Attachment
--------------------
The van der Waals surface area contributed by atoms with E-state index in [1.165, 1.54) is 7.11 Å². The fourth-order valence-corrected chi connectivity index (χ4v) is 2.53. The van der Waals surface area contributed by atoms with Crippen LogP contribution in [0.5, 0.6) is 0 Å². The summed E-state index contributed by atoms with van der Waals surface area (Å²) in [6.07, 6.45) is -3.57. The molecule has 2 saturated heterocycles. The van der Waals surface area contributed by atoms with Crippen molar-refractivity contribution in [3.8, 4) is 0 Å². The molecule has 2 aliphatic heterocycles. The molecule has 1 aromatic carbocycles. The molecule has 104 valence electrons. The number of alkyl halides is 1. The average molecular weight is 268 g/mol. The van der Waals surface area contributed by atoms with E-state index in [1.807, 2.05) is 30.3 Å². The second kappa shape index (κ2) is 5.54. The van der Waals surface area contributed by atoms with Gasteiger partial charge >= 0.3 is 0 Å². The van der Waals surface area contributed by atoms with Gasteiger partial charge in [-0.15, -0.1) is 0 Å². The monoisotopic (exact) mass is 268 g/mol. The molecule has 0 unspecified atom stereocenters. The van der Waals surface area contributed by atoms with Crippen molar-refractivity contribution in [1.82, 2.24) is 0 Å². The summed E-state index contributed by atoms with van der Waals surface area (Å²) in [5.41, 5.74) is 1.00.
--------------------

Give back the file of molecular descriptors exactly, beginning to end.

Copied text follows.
The van der Waals surface area contributed by atoms with E-state index in [1.165, 1.54) is 7.11 Å². The fourth-order valence-corrected chi connectivity index (χ4v) is 2.53. The van der Waals surface area contributed by atoms with Crippen LogP contribution in [0.5, 0.6) is 0 Å². The summed E-state index contributed by atoms with van der Waals surface area (Å²) in [6.07, 6.45) is -3.57. The molecule has 2 saturated heterocycles. The van der Waals surface area contributed by atoms with Crippen molar-refractivity contribution in [3.8, 4) is 0 Å². The molecule has 2 aliphatic heterocycles. The molecule has 1 aromatic carbocycles. The molecule has 104 valence electrons. The number of alkyl halides is 1. The average molecular weight is 268 g/mol. The van der Waals surface area contributed by atoms with E-state index in [1.807, 2.05) is 30.3 Å². The second kappa shape index (κ2) is 5.54. The van der Waals surface area contributed by atoms with Gasteiger partial charge >= 0.3 is 0 Å². The van der Waals surface area contributed by atoms with Gasteiger partial charge in [-0.15, -0.1) is 0 Å². The monoisotopic (exact) mass is 268 g/mol. The molecule has 0 unspecified atom stereocenters. The van der Waals surface area contributed by atoms with Crippen molar-refractivity contribution in [1.82, 2.24) is 0 Å². The summed E-state index contributed by atoms with van der Waals surface area (Å²) in [5.41, 5.74) is 1.00.